alive,  like the  dog, and like  the  dog it  wanted to  hide away and cover
itself up from the fearful cold. So long as he walked four miles an hour, he
pumped that blood,  willy- nilly, to the surface; but now it ebbed  away and
sank down into the recesses of his body. The  extremities were the  first to
feel its absence. His wet  feet froze the  faster,  and his  exposed fingers
numbed the  faster, though they had not yet begun to freeze. Nose and cheeks
were already freezing, while the skin of all his body chilled as it lost its
blood.
     But he was safe.  Toes and nose and cheeks would be only touched by the
frost,  for the fire was beginning to burn with strength. He was feeding  it
with twigs the  size of his  finger. In another minute  he would be able  to
feed it  with  branches the size of  his wrist, and then he could remove his
wet footgear, and, while it dried, he could keep  his naked feet warm by the
fire,  rubbing  them at first, of course, with snow. The fire was a success.
He was safe. He remembered the advice of the old-timer on Sulphur Creek, and
smiled. The old-timer had been very serious in laying down  the law  that no
man must travel  alone in the Klondike after fifty below. Well, here he was;
he had had the accident; he was alone;  and he had saved himself. Those old-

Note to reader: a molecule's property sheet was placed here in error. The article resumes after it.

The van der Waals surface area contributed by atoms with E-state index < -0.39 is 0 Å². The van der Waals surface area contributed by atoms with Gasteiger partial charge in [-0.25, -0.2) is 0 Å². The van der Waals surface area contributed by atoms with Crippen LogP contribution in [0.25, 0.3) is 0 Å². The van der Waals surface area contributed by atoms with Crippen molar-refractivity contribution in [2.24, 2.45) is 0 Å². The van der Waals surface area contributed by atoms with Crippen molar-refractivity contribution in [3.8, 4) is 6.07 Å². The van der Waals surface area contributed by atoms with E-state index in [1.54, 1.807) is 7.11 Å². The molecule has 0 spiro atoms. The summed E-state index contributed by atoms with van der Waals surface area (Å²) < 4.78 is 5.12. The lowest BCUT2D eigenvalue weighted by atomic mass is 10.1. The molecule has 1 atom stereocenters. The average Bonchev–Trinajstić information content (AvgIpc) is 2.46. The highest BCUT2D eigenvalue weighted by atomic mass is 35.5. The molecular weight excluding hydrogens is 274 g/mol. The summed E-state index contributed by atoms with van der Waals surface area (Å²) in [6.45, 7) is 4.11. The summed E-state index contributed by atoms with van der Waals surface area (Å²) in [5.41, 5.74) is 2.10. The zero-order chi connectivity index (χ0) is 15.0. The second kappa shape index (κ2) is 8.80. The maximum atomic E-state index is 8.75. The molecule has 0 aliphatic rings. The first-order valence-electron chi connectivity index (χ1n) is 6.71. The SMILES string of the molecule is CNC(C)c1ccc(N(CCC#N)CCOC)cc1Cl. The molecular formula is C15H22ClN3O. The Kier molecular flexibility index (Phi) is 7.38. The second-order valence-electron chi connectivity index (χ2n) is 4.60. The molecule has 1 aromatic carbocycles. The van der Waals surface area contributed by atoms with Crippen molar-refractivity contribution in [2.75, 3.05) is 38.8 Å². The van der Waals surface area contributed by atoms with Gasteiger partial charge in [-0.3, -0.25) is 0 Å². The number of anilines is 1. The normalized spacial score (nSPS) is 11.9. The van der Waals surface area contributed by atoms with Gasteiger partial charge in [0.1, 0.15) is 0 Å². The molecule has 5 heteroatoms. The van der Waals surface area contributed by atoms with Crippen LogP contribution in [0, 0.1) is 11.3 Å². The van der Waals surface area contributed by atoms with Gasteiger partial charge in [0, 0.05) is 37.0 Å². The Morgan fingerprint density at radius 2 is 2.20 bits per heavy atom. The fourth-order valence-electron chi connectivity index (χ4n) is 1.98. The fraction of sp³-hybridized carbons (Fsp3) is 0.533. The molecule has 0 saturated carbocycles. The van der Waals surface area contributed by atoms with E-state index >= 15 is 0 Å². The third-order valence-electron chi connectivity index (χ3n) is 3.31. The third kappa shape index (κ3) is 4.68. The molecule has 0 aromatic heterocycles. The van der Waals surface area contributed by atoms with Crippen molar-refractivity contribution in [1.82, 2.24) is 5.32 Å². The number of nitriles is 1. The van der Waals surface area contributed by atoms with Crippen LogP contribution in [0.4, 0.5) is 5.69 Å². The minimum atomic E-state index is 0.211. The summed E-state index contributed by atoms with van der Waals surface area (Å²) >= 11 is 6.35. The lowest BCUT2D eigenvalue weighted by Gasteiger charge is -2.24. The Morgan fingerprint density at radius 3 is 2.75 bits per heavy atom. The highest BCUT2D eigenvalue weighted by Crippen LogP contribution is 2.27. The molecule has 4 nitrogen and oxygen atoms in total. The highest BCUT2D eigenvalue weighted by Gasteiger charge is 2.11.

timers were rather  womanish, some of them, he thought. All a man  had to do
was to  keep his head,  and he  was all right. Any man who was a  man  could
travel alone. But it was surprising, the rapidity with which his  cheeks and
nose were freezing. And he had not thought his fingers  could go lifeless in
so short a time. Lifeless  they were, for he could scarcely make  them  move
together to grip a twig, and they  seemed remote from his body and from him.
When he touched a twig, he had to look and see whether or not he had hold of
it. The wires were pretty well down between him and his finger ends.
     All of  which  counted for  little. There  was the  fire, snapping  and
crackling  and promising life  with every dancing flame. He started to untie
his  moccasins. They were coated with ice;  the thick German socks were like
sheaths  of iron  halfway to the knees; and the moccasin strings  were  like
rods of steel all twisted and knotted as by some conflagration. For a moment
he tugged  with his numb fingers, then, realizing the folly  of it,  he drew
his sheath knife.
     But before  he could cut the strings, it happened. It was his own fault
or, rather, his mistake. He should not have  built the fire under the spruce
tree. He  should have built it in  the  open. But it had been easier to pull
the  twigs from the  brush and drop them directly  on the fire. Now the tree
under which he had done this carried a weight of snow on its boughs. No wind